Machines. Bodies. Vigilance. Examination. Principle. Education. Attitude. Progress. One might note how Vincent equates the human body to the familiar imagery of the Machine Age. One might also note how Vincent, without a ready palliative at hand, moralizes the idea of care for oneself, viewing medical care as largely a habit of mind—much like industriousness, abstemiousness, and faithfulness. As the old saw goes, an ounce of prevention is worth a pound of cure. Indeed, recording notes in his diary after meeting with Dr. Victor Heiser (a prominent physician whose accomplishments included progress against hookworm and malaria), Vincent harbored little optimism about the public health crisis: “Influenza situation. Nothing the Foundation can do in research or in relief.”
One hundred years later, humanity finds itself, once again, tormented by uncontrollable pestilence. The largest foundation of our time, The Bill & Melinda Gates Foundation—now the philanthropic torchbearer of public health, much like the Rockefeller Foundation before it—has become a central player in funding public health research. Discussing in his blog the eerily familiar challenges of COVID-19, Bill Gates struck a somber but nevertheless optimistic tone:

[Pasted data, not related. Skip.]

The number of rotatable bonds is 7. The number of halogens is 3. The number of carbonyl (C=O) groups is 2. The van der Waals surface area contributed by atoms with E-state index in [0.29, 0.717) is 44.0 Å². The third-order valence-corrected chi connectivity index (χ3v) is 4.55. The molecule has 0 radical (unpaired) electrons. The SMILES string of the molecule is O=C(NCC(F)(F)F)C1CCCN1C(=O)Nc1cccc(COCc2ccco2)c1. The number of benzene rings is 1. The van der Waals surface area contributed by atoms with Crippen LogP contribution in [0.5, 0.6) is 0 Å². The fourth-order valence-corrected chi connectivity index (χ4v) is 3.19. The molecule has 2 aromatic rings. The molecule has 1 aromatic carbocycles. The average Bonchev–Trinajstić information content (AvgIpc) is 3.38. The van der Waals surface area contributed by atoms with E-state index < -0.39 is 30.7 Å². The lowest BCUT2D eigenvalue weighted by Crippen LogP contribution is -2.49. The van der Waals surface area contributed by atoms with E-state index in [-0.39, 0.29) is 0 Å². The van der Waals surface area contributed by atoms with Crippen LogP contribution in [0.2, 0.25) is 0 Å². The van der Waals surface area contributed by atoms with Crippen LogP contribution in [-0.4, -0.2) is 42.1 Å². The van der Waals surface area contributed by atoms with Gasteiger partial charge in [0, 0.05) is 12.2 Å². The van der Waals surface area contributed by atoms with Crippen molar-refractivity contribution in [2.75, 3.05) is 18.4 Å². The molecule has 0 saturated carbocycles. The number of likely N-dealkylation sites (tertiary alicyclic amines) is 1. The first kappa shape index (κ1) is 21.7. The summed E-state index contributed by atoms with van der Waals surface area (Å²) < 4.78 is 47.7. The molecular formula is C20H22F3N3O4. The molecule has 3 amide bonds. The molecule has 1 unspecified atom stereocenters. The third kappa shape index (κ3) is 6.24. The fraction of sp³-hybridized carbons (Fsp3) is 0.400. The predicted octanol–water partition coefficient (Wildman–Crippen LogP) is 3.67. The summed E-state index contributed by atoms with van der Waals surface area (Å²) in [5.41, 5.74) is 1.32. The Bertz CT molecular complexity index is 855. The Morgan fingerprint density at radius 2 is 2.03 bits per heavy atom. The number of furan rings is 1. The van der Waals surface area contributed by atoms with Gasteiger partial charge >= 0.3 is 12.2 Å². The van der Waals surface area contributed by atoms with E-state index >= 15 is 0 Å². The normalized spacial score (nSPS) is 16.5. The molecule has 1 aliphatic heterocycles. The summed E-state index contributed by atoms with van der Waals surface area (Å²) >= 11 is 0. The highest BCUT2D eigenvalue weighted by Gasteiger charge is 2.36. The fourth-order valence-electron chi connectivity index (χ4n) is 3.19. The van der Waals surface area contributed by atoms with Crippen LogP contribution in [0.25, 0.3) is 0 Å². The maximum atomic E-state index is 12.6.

Drug discovery can […] be accelerated by […] applying new screening techniques, including machine learning, to identify antivirals that could be ready for large-scale clinical trials within weeks […] The world also needs to invest in disease surveillance, including a case database that is instantly accessible to the relevant organizations and rules that require countries to share their information. Governments should have access to lists of trained personnel[…]who are prepared to deal with an epidemic immediately […] One of the main technical challenges for vaccines is to improve on the old ways of manufacturing proteins, which are just too slow for responding to an epidemic. We need to develop platforms […] so regulatory reviews can happen quickly, and that make it easy for manufacturers to produce doses at a low cost and a massive scale.
Machine learning. Scale. Surveillance. Data. Information. Technical. Platforms. Speed. For Gates, the solution is within reach. So long as enough data and collective knowledge can be efficiently wrangled using the latest techniques, cures can be found, deaths can be prevented, and human suffering can be diminished.